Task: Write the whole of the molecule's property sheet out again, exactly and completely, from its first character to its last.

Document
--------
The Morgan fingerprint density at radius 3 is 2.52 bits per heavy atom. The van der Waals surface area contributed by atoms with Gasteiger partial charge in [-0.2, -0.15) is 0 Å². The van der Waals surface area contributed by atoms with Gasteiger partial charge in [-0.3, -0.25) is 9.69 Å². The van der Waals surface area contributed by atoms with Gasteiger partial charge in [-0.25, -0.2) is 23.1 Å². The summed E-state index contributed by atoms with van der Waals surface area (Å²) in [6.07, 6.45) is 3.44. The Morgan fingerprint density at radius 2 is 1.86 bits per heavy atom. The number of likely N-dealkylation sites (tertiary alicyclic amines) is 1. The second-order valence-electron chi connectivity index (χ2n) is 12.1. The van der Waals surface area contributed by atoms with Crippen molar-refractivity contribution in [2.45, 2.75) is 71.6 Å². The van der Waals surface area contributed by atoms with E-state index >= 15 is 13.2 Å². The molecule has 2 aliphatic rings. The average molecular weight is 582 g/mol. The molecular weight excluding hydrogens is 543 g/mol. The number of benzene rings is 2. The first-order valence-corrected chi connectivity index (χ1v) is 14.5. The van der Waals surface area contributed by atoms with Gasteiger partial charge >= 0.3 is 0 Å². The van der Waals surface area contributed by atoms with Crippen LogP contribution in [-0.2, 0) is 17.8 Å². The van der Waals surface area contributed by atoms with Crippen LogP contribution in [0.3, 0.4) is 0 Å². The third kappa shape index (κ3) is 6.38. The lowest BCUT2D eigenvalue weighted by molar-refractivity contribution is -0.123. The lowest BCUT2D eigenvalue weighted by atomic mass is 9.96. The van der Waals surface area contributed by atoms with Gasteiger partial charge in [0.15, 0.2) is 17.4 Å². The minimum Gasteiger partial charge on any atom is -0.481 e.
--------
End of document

The Morgan fingerprint density at radius 3 is 2.52 bits per heavy atom. The van der Waals surface area contributed by atoms with Gasteiger partial charge in [-0.2, -0.15) is 0 Å². The van der Waals surface area contributed by atoms with Gasteiger partial charge in [-0.3, -0.25) is 9.69 Å². The van der Waals surface area contributed by atoms with Gasteiger partial charge in [-0.25, -0.2) is 23.1 Å². The summed E-state index contributed by atoms with van der Waals surface area (Å²) in [6.07, 6.45) is 3.44. The Morgan fingerprint density at radius 2 is 1.86 bits per heavy atom. The number of likely N-dealkylation sites (tertiary alicyclic amines) is 1. The second-order valence-electron chi connectivity index (χ2n) is 12.1. The van der Waals surface area contributed by atoms with Crippen molar-refractivity contribution in [2.45, 2.75) is 71.6 Å². The van der Waals surface area contributed by atoms with E-state index >= 15 is 13.2 Å². The molecule has 2 aliphatic rings. The average molecular weight is 582 g/mol. The molecular weight excluding hydrogens is 543 g/mol. The number of benzene rings is 2. The first-order valence-corrected chi connectivity index (χ1v) is 14.5. The van der Waals surface area contributed by atoms with Gasteiger partial charge >= 0.3 is 0 Å². The van der Waals surface area contributed by atoms with Crippen LogP contribution in [-0.2, 0) is 17.8 Å². The van der Waals surface area contributed by atoms with Crippen LogP contribution in [0.3, 0.4) is 0 Å². The third kappa shape index (κ3) is 6.38. The lowest BCUT2D eigenvalue weighted by molar-refractivity contribution is -0.123. The lowest BCUT2D eigenvalue weighted by atomic mass is 9.96. The van der Waals surface area contributed by atoms with Gasteiger partial charge in [0.15, 0.2) is 17.4 Å². The minimum Gasteiger partial charge on any atom is -0.481 e.